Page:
Satanists Claim Texas Rule Requiring Aborted Babies to Be Buried Violates Religious Freedom

Satanic Temple Threatens Lawsuit Over Texas Abortion Law

A teenager holds a sign during the Ninth Annual Walk for Life West Coast rally at Civic Center Plaza in San Francisco, California January 26, 2013. | (Photo: REUTERS/Stephen Lam)
A visitor reaches for a pro-life bumper sticker the Conservative Political Action Conference (CPAC) at National Harbor, Maryland March 14, 2013. | (Photo: Reuters/Kevin Lamarque)
Planned Parenthood South Austin Health Center is seen following the U.S. Supreme Court decision striking down a Texas law requiring abortion clinics to meet basic health and safety standards, Austin, Texas, June 27, 2016. | (Photo: Reuters/Ilana Panich-Linsman)
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The Satanic Temple is threatening to file a lawsuit against the state of Texas over new regulations that require abortion providers to either bury or cremate aborted babies, arguing that the rules violate the group's religious beliefs because it promotes the idea of "fetal personhood."

As Texas' Department of Health and Human Services finalized the new rules last month that will take effect on Dec. 19 and require hospitals and abortion clinics to dispose of aborted babies through burial or cremation, The Satanic Temple based in Salem, Massachusetts, released a statement on its website Saturday decrying the rule.

The statement argues that the new rule, not a legislatively passed law, conflicts with religious liberties because "burial rites are a 'well-established component of religious practice.'"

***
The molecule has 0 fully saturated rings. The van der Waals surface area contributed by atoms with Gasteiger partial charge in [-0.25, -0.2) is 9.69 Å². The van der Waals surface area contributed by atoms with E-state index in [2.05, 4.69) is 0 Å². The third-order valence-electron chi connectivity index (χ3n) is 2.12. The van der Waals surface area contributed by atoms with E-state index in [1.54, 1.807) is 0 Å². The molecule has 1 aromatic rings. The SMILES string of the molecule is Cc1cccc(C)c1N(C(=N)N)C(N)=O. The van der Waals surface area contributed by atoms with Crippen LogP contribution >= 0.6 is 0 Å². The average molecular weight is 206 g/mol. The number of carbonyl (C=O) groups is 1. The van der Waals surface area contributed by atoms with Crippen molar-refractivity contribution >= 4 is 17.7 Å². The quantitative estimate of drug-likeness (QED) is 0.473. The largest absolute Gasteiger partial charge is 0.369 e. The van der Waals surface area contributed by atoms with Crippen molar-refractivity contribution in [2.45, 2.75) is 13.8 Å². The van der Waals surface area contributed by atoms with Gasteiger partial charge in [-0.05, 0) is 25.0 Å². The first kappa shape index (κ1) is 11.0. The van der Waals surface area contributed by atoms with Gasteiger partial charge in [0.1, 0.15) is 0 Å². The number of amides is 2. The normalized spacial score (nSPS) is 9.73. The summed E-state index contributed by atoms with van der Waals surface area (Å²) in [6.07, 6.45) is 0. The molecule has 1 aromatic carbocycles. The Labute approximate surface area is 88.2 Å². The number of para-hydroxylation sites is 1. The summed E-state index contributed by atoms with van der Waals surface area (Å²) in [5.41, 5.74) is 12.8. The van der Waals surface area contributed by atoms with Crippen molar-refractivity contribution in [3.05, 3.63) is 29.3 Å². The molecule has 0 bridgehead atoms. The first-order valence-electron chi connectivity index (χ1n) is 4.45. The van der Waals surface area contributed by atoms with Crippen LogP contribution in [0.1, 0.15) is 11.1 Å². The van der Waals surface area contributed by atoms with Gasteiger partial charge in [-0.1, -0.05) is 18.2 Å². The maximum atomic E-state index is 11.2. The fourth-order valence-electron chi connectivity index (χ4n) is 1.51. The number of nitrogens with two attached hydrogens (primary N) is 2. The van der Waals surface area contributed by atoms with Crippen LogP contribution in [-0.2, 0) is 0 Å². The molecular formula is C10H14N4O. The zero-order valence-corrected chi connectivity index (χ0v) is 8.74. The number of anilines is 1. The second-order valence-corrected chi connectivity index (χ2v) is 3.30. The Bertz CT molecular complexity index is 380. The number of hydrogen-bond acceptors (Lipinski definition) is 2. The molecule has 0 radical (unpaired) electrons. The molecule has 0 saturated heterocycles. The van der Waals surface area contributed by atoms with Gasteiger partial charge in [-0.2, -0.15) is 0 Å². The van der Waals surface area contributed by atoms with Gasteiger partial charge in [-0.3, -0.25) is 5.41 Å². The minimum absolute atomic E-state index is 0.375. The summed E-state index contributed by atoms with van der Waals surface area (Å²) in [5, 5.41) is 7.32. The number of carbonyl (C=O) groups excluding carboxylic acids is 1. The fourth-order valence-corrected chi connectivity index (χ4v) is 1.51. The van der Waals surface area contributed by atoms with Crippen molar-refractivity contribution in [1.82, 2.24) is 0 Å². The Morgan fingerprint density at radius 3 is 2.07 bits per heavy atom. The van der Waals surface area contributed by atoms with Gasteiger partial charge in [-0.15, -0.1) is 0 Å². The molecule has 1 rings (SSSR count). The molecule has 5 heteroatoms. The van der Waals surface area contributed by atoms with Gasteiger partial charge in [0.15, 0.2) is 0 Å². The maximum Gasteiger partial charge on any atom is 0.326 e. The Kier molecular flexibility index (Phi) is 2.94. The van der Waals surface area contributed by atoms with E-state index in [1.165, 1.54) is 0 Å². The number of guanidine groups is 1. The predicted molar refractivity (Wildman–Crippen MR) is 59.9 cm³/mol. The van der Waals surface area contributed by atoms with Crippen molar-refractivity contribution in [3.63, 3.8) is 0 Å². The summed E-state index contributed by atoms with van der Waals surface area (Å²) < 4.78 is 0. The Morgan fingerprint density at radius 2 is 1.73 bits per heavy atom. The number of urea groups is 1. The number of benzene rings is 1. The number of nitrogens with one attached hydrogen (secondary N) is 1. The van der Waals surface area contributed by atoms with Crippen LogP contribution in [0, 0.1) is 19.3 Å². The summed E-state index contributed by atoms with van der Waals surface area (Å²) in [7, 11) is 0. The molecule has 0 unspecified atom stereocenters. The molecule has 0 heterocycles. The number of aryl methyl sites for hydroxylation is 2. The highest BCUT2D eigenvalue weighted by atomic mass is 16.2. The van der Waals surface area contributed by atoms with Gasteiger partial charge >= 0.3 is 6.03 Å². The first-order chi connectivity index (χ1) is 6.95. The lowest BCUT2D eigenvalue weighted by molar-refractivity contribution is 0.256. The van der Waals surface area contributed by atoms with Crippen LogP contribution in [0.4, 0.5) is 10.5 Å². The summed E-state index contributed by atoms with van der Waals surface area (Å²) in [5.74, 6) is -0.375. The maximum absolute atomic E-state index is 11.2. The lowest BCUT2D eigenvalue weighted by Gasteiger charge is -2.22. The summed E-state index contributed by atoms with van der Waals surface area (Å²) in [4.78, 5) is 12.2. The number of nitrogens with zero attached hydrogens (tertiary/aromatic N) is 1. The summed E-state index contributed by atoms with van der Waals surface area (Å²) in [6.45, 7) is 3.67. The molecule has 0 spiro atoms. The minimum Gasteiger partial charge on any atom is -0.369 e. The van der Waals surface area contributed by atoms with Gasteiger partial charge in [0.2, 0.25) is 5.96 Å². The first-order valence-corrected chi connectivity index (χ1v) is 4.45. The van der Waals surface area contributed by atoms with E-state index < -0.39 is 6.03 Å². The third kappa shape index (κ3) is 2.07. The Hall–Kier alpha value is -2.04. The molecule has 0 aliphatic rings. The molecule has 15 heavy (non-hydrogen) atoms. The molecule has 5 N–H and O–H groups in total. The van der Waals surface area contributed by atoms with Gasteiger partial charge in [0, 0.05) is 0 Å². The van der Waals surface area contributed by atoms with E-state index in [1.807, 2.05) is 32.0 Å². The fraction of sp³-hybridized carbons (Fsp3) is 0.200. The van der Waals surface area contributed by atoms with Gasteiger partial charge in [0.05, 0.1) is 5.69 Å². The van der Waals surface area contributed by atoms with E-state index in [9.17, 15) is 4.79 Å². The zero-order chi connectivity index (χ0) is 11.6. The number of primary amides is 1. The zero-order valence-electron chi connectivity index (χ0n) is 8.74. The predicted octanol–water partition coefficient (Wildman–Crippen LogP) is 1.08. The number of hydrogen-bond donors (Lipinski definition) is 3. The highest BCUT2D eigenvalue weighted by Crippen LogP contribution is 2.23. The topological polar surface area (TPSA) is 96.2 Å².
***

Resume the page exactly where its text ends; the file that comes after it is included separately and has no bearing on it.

"This is undisputed in the entirety of [United States'] legal history. In addition, members of The Satanic Temple believe in the inviolability of the body and, as such, these rules contradict our fundamental beliefs," the statement reads. "The First Amendment protects our right to practice our beliefs, and under the Religious Freedom Reform Act, the state must present a compelling reason for why they want to enforce rules that inhibit adherence to our religious practices."

The rule comes after the Illinois-based waste management company Stericycle and two abortion clinics were fined over $40,000 in 2011 for illegally disposing of fetal remains in a municipal landfill.

Although pro-choice advocates claim that Texas' new rules will increase the cost of disposing of fetal remains, saying that it could cost $2,000 per procedure, pro-life advocates argue that "any increased cost will be minimal."

"Stericycle already contracts for the disposal for a number of abortion clinics. We expect they will likely make arrangements with cemeteries for common burials (not the more expensive individual burials we have seen in news reports) or cremation. Because these babies are usually very tiny, any increased cost will be minimal," Kyleen Wright, president of Texans for Life Coalition, told CP in an email on Tuesday.

"Ensuring compliance from the abortion industry, however, whether the rules are new or old, requires constant vigilance."

According to a news release, one of the Satanic Temple's "fundamental tenets" is the idea of "bodily autonomy."

Satanic Temple spokesperson Lucien Greaves said in a statement that the new rules are just a way for the "sadistic theocrats" within the state government to impose "the view that the fetal tissue is elevated to personhood," a stance that conflicts with the view of the Satanic Temple.